College Station, Texas Freshman quarterback Reggie McNeal has played only one series for No. 20 Texas A&M, but his successful debut has created a lot of excitement and a potential controversy.
Now that coach R.C. Slocum has decided against redshirting McNeal, the Aggies have to determine how much the freshman will play.
And if he plays well, does he get a chance to take over as the starter ahead of 27-year-old senior Mark Farris?
"Most young guys need a year to develop and grow, but based on how Reggie did (in two-a-days), I made the determination to go ahead and use him," Slocum said. "If we'd have had a clear-cut No. 2, then I probably would've redshirted him. But in seeing him practice, I said we'd have some competition for the backup spot and, who knows, maybe for the starting spot."
McNeal only confirmed that when he completed both of his passes for 28 yards and had two rushes for 12 yards, the last a 7-yard gain on third-and-6, in his only series against Louisiana-Lafayette. He entered the game to a wild ovation from the Texas A&M fans, and only excited them more by leading the last TD drive of the game in the Aggies' season-opening 31-7 win.
"They might need to calm down a bit. I still have work to do and things I need to learn," McNeal said. "I'll just continue to go to practice everyday and work hard and let the coaches make the decisions."
Even though his first action came against a worn-down Lafayette team, McNeal realized how much faster the college game is.
"In high school, I probably would have scored on a couple of those plays," said McNeal, who led Lufkin High to the Texas Class 5A Division II championship in December
Farris is still the starter, despite going 13-of-32 for 171 yards in Saturday's opener. He was just 7-of-20 for 88 yards in the first half when the Aggies managed only a 3-0 lead even after Lafayette had six of its 10 turnovers.
Slocum says he will start the best player at quarterback. And he gives Farris "the benefit of the doubt" because he missed some preseason drills with elbow soreness.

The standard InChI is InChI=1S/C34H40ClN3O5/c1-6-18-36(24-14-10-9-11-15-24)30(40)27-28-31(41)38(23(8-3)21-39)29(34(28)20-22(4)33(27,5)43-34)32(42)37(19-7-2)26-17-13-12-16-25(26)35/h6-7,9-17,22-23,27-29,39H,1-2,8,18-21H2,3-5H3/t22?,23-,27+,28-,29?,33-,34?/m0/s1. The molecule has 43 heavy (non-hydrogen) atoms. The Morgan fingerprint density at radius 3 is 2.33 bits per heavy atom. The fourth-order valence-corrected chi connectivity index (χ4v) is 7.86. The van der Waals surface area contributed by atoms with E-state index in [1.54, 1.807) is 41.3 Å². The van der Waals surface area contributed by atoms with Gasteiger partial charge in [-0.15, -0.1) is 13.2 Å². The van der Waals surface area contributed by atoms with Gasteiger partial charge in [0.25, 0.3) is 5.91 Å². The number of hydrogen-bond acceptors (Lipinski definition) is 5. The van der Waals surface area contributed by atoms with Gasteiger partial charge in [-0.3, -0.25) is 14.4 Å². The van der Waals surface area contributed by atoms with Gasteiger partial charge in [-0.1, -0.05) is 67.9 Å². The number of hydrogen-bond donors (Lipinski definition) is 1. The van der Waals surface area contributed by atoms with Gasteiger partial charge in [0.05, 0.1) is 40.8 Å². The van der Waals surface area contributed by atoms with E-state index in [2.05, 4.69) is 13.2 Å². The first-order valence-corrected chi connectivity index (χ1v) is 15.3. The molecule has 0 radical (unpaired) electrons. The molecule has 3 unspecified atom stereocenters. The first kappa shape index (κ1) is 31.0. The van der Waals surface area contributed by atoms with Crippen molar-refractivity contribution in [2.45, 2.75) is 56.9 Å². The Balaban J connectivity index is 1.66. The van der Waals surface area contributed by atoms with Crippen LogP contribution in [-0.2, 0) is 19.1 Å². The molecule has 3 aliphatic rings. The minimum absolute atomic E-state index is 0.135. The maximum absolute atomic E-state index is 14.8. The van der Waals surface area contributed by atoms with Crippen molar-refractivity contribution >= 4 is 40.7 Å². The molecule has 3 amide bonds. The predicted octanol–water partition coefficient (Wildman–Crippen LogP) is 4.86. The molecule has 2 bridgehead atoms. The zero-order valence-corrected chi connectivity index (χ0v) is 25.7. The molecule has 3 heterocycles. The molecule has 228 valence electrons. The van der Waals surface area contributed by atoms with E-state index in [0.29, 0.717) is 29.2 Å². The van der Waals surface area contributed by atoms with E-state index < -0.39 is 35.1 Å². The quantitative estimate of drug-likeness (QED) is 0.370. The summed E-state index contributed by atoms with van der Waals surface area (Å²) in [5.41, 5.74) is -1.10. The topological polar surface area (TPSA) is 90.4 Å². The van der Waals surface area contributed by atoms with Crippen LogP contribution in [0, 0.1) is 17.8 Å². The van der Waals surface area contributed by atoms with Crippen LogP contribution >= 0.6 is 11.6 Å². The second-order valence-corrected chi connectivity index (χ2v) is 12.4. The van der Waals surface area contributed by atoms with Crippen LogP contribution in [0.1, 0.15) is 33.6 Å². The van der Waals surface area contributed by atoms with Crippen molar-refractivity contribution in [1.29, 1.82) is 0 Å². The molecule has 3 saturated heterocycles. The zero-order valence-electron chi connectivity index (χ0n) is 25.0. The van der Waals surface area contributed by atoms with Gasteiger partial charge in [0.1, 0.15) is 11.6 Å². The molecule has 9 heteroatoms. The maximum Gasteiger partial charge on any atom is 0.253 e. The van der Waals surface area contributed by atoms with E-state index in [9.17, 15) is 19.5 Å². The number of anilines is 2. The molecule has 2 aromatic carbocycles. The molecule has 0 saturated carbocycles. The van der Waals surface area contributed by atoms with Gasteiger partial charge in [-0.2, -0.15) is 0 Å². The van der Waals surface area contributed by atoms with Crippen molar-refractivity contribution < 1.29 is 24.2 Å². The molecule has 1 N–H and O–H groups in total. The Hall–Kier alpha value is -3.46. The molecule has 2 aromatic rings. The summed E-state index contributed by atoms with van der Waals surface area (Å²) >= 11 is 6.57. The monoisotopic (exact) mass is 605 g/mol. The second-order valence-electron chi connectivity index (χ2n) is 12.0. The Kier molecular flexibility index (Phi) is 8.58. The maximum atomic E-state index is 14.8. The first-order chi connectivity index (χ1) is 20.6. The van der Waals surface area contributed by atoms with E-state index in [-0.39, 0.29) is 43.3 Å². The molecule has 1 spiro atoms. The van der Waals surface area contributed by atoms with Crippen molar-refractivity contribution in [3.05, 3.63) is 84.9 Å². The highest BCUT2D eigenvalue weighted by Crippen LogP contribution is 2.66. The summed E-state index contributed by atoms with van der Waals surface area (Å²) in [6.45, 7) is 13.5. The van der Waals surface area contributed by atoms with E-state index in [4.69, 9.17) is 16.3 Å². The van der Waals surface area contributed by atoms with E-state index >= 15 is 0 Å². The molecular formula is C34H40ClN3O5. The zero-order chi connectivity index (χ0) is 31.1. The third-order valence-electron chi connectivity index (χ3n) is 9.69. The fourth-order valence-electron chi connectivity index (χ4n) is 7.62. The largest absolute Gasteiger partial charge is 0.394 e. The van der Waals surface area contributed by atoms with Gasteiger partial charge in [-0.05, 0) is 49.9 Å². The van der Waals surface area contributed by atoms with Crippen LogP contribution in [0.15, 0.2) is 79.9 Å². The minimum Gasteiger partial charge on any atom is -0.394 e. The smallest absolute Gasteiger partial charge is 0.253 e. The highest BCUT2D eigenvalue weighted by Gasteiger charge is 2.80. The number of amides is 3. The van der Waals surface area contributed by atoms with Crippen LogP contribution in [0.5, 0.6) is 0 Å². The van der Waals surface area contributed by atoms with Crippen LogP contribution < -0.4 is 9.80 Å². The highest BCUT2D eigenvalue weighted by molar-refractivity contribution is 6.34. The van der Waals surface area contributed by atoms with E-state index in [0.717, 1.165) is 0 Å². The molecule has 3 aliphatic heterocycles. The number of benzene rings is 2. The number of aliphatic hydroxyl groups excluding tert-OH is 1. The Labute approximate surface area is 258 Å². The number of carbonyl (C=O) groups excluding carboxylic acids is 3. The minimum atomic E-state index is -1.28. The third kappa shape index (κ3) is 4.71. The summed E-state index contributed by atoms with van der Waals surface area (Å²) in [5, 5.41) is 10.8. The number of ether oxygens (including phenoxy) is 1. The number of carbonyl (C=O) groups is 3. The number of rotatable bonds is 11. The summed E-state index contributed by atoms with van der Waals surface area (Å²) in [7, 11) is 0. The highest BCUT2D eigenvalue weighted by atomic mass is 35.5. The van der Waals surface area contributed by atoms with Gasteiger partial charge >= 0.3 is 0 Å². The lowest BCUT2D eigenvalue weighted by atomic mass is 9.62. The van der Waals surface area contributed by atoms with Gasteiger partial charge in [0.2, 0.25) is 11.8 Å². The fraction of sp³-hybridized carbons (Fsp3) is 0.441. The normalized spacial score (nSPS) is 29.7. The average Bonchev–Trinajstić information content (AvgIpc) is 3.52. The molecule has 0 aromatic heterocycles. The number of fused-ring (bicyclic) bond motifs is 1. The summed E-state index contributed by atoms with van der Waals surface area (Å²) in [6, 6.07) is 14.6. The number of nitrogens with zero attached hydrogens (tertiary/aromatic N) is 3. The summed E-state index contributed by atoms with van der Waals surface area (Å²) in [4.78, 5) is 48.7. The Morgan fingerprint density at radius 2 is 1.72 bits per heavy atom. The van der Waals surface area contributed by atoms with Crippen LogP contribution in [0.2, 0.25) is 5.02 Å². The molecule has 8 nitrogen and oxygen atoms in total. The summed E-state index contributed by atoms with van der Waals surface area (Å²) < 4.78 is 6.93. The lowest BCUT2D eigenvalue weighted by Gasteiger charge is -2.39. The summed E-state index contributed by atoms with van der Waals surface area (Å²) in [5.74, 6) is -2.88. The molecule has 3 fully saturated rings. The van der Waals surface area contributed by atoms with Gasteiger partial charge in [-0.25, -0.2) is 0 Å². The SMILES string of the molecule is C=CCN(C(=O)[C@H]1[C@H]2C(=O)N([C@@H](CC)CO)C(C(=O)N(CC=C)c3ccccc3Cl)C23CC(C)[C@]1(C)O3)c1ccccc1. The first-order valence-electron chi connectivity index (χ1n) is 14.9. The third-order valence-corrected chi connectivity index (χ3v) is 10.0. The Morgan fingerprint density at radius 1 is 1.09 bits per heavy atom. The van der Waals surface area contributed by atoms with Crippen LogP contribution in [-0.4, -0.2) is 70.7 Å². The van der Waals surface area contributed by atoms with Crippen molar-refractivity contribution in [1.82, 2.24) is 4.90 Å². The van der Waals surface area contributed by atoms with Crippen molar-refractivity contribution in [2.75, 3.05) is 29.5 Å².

"My intention has always been to play the player who gives us the best chance to win and we will continue to do that," Slocum said.
Farris, whose college career began after he played professional baseball, is 16-9 as the Aggies' starter and his .580 career completion percentage (430-of-742) is the best in school history.
Still, the Aggies had the second-worst offense in the Big 12 last season. And while they had 423 yards against Lafayette, 150 of those came in the fourth quarter after the outcome was determined and when McNeal and sophomore Jason Carter (team-high 42 yards rushing) played.
As for the potential controversy, Farris knows that is just part of playing quarterback.
"It's really not an issue for me. You learn that quick playing quarterback, and that it's best not to be reading papers or listening to the talk shows," Farris said.
"You learn to go about your business, control what you have in front of you and let everything else take care of itself."
Sophomore Dustin Long was the first quarterback off the bench against the Ragin' Cajuns, but he was 3-of-12 with two interceptions. McNeal will probably be No. 2 on the depth chart for Saturday's game at Pittsburgh.
"I'll be ready for whatever role they have for me," McNeal said. "They are getting us ready to be prepared for anything."